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Hospitals' need for gas supply monitoring

Posted November 3rd 2010

I can’t help thinking about those TV medical drama series when they show the head surgeon and all his entourage, in full garb with face mask, working on a patient, and–depending on your taste in sitcoms–you either hear loud blaring music in the background (Nip Tuck) or the doctors trading jokes and jabbing at one another (Grey’s Anatomy).

In real life, when those doctors and all his helpers operate, they talk, they walk around the room, they stop, they analyze x-rays, charts, computer screen…  All this activity inevitably leads to twists and pulls on the pipes connecting gas from the ceiling to the tools they use during the operation.

These medical gases are usually contained in cylinders and located in the basement or a few floors away from the surgery rooms and are pumped through a pipe system in the ceiling to support the surgery tools.  The twisting and pulls from the medical team sometimes results in leaks and they run out of gas much faster than expected.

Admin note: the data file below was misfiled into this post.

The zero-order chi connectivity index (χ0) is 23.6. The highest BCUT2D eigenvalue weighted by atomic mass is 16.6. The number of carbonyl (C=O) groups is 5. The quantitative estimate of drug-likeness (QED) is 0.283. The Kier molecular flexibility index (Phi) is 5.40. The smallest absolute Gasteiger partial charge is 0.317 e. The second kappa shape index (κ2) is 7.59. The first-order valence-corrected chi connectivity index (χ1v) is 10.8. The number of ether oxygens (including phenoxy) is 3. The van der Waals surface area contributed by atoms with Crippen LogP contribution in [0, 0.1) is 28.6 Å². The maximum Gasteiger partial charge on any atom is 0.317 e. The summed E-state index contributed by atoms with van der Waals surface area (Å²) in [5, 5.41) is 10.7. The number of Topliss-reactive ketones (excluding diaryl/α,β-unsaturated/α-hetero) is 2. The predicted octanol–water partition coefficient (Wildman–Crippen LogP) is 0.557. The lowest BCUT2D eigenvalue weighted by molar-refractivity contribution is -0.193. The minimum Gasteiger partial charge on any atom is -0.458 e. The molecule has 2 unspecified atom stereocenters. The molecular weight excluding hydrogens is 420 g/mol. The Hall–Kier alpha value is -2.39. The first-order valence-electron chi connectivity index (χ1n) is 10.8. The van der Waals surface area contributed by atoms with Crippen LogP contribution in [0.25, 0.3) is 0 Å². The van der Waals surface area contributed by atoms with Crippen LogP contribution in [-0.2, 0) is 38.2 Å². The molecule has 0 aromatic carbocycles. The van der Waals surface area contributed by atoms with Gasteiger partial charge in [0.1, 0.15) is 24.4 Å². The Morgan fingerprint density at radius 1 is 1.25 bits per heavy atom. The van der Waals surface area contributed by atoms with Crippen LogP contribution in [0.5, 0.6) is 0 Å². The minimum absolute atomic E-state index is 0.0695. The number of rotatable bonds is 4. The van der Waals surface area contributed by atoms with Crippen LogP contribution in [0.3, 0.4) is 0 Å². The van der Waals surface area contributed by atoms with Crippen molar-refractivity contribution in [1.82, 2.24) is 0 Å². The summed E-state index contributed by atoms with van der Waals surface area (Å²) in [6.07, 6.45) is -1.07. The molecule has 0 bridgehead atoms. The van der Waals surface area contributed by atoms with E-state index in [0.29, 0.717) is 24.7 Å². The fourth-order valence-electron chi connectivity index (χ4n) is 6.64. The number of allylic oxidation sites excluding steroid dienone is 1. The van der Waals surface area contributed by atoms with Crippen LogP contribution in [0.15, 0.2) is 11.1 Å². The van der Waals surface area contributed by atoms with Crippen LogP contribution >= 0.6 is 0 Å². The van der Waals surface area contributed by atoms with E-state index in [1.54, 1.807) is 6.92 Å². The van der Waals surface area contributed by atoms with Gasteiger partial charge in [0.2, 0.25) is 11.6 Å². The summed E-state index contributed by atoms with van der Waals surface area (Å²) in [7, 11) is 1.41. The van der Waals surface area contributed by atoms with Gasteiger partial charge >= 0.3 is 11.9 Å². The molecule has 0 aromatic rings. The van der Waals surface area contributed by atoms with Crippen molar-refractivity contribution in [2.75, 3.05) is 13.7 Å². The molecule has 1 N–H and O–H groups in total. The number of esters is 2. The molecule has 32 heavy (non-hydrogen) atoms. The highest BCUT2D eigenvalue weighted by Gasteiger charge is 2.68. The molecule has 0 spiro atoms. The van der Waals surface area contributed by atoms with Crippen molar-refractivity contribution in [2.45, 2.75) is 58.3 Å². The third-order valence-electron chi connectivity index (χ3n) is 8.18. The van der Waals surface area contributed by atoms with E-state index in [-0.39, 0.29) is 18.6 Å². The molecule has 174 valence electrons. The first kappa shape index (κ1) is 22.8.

One hospital I met with recently has over 1,000 gas cylinders all over campus.  They have a full-time person walking around checking on them 5 days a week during the day shift.  This person makes it his priority to check on all the medical gases that support the surgery rooms.  But they still run out of gas when they have unexpected problems like I mentioned above.

I talked to them about our non-invasive Wireless Gauge Reader (WGR) that can be clamped on to the pressure gauge on the manifold of the gas cylinder in the storage room.  It’s wireless and non-invasive so there is no need to shut down any machine or rip out wall to add wiring, which would cause unacceptable delays impacting the surgery schedule.

The WGR avoids any delay since it can be mounted in about 20 minutes.  It takes an optical reading of the gauge on the gas cylinder and sends it to a gateway.  The gateway is connected to the hospital’s network and sends alarms to hospital employees via email or SMS.  From their cell phones the employees can send a query to the gateway to ask for the last few hours worth of data to determine if they have a fast leak and must act right away, or a slow leak so they can at least finish dinner before heading back to the hospital.

Bien Irace